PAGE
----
So students move through these. And so I go and I do what I need to do in square one, and when I’m ready to be checked, and I feel I’ve mastered that, I check in with the teacher, or there might be a self-assessment or automatic assessment through technology, and I cannot move on to the next square until I’ve mastered that content and I’ve shown my mastery at least an 85% or higher level of mastery. And then I move on.

So the grid, if you can visualize, is just a piece of paper with levels, five different levels of those squares. And as students start from the bottom, they build that foundational level knowledge. As they move up the depth of knowledge that’s required, the level of mastery that’s required grows. So there’s fewer boxes, few activities, because they’re a little more in depth as they move on. And as they move up, and they level up in that grid, they’re getting deeper and deeper into that content and into that concept and into that.

So a grid itself would encompass basically sort of like what you would consider like a unit of study. Some units might require multiple grids, some are just one grid. So it could vary from teacher to teacher how much they want to pack in there.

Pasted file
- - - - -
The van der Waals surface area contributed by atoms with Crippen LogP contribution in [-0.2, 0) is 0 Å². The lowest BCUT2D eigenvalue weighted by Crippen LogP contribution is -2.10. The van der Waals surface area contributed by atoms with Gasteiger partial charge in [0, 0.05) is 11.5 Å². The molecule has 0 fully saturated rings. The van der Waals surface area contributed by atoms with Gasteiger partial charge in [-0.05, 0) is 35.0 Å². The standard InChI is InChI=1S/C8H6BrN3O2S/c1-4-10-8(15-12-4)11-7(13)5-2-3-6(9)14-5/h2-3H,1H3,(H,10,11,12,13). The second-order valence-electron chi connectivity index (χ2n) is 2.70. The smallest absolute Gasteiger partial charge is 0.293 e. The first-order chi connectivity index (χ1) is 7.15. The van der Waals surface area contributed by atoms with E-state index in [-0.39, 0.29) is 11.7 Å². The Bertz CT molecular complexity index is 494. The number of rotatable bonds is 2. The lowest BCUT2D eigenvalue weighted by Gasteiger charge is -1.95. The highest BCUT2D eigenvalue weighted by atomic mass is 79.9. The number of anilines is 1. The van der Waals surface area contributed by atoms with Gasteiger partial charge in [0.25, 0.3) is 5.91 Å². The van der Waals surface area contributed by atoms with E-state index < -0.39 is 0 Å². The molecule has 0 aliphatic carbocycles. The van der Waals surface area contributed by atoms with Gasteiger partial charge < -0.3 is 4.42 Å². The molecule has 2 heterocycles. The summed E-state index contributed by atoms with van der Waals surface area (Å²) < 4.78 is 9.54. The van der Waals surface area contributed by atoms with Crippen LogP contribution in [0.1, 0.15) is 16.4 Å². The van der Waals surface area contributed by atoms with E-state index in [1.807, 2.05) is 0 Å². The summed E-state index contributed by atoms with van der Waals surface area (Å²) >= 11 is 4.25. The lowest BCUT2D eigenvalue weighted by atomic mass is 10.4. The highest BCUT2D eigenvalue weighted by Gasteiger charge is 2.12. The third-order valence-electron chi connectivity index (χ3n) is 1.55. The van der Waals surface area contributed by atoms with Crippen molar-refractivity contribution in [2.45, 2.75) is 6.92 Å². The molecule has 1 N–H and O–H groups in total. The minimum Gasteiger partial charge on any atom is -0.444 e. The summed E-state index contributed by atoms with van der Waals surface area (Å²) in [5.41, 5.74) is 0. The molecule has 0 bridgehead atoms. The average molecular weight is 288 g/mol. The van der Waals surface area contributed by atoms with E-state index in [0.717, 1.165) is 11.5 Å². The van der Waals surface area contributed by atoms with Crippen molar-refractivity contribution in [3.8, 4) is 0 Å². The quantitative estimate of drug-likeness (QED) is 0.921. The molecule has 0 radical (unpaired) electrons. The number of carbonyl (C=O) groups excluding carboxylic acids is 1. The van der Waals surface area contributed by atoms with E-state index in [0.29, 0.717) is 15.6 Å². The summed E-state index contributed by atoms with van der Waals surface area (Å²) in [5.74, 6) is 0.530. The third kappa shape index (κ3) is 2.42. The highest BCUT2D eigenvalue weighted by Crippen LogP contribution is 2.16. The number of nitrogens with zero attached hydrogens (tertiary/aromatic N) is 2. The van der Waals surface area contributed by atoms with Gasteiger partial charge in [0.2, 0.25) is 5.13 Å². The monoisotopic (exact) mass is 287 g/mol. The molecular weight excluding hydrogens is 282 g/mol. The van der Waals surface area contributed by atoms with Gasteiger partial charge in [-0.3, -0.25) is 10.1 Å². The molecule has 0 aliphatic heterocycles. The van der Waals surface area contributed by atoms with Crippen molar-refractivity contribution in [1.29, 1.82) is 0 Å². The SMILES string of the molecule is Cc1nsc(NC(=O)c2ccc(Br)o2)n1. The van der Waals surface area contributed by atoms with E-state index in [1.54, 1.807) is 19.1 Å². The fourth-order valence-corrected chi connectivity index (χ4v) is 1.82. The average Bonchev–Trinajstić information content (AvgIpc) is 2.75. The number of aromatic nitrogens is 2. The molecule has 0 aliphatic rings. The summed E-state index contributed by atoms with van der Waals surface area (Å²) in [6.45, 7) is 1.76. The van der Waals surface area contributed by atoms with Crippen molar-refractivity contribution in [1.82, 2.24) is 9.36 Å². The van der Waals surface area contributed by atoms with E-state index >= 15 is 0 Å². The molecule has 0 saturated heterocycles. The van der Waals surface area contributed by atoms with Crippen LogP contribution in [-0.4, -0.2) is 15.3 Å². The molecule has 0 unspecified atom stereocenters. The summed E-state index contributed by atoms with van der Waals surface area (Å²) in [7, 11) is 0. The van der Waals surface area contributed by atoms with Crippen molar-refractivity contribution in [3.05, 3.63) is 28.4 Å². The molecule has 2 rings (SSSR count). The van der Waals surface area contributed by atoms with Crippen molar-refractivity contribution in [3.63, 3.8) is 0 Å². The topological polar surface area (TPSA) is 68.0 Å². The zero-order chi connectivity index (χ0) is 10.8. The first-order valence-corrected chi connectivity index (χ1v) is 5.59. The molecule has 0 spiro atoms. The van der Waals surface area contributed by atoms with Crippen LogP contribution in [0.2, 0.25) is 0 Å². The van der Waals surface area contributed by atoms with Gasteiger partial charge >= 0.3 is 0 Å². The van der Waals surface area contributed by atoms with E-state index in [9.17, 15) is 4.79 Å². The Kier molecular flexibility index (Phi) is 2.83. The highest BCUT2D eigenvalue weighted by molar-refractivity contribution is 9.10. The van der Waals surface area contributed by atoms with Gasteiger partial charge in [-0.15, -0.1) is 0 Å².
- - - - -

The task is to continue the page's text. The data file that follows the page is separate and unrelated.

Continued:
Pete Mockaitis  
Okay, we talked about, is there something in particular that’s on the x axis and the y axis?

Jeff Gargas  
So yeah, so going up on the side, there’s your levels of depth of knowledge. So your x depends on the lead, those are your learning opportunities, right? Those individual boxes that say “This is what you’re going to do to help practice,” and then show your mastery along the moving upwards is that level. So the knowledge we’re referring to, we built it off of what’s called Webb’s Depth of Knowledge. And there’s levels, and it’s moving up, it’s the level of understanding. So as they move up, those levels are showing the level of understanding they had.

There’s actually four levels and depth in Webb’s; we do five levels, because we put like an independent exploration up top for the students that just excel and blow through it, so that once they master content, they can go have fun with it and learn more about it.

Most standards are written in that 2, 3, sometimes four-range, typically two to three range. So most students are going to end up around that level, but you have students that are moving all at the same or at different paces, based on what they need. And so what this does, then, is allows those students that have just get it and they’re just like — we call them rabbits, that are just really quick — and they just get it, they can move and they can keep learning. They can grow, they don’t have to wait for the student that maybe struggles.